Not much has been said about Gov. Bobby Jindal’s controversial decision to shut down Louisiana’s McDonald’s franchises after a customer in Mason City, Iowa, allegedly discovered fly larvae on a McDouble she purchased there last month.
The reason you’ve not heard about this controversy is, of course, because Jindal did no such thing. To close a restaurant’s franchises in Louisiana over an alleged health problem in another state would rightly be attacked as a massive overreaction, if not outright lunacy.
In a way, however, this is how Jindal has treated Louisiana’s two Planned Parenthood clinics after the release of surreptitious videos purporting to show an official of the Planned Parenthood Federation of America discussing the alleged “sale” of fetal tissue for medical research.
In fact, the official was discussing reimbursement for consensual, legal tissue donations that are common practice and not unique to Planned Parenthood. None of the officials on the videos has anything to do with the Planned Parenthood Gulf Coast and neither clinic in New Orleans and Baton Rouge performs abortions.
The facts, however, were trampled in Jindal’s shameless rush to exploit the controversy for political purposes. Jindal summarily canceled Louisiana’s contract with Planned Parenthood, meaning it would no longer provide family planning and health services to poor women under the state’s federally subsidized Medicaid program. Planned Parenthood has sued, asking a federal judge to intervene.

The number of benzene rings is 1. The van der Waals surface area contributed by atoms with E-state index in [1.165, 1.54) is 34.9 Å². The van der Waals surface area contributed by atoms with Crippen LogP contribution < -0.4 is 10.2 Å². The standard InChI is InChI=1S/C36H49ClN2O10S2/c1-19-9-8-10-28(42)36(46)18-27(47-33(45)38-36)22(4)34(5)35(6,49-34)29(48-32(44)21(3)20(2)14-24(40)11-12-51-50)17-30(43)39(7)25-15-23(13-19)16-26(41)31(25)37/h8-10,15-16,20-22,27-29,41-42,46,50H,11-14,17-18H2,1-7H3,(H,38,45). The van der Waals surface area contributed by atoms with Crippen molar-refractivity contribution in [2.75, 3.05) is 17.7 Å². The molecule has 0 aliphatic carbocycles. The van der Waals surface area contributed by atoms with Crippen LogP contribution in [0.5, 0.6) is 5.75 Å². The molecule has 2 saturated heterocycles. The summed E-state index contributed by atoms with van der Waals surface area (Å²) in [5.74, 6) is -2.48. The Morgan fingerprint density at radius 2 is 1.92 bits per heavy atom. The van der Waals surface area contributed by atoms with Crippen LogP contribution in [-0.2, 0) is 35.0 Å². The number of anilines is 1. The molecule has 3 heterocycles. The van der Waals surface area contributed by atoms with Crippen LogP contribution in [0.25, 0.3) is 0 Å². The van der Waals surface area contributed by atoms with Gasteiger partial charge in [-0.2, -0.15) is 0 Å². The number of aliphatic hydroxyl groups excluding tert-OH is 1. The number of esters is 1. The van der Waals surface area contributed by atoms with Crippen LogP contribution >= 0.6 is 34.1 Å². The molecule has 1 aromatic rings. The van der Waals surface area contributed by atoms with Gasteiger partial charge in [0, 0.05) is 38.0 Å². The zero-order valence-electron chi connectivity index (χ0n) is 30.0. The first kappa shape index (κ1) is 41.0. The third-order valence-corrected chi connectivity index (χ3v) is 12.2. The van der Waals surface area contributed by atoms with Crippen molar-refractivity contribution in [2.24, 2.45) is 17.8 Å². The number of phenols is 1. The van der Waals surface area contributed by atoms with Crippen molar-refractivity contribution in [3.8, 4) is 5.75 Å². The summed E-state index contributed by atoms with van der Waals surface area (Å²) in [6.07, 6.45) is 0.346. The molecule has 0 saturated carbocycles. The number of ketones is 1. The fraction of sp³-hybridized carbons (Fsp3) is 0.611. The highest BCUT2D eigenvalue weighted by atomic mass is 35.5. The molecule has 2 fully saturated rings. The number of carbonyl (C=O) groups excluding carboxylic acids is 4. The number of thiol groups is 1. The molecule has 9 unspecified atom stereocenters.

It’s not as if Louisiana doesn’t desperately need the services offered by Planned Parenthood and other Medicaid providers. The organization’s two clinics perform almost 20,000 tests annually for sexually transmitted infections. That’s important for a state, like Louisiana, which leads the nation in gonorrhea cases and is second in chlamydia and third in HIV and syphilis, according to the federal Centers for Disease Control and Prevention.
Planned Parenthood also provides gynecological exams, contraceptive care, cancer screenings and other wellness services for thousands more low-income individuals.
If the judge rules that Jindal’s actions are legal, those patients must find services elsewhere — if they can. In Baton Rouge, for example, Planned Parenthood has provided services to 60 percent of East Baton Rouge Parish’s contraceptive clients on Medicaid.
“You can’t just cut Planned Parenthood off one day and expect everyone across the city to absorb the patients,” Dr. Stephanie Taylor of LSU’s School of Medicine told The New York Times. “There needs to be time to build the capacity.” Taylor should know. Since 1999, she has consulted with the section on sexually transmitted diseases for Louisiana’s Office of Public Health.
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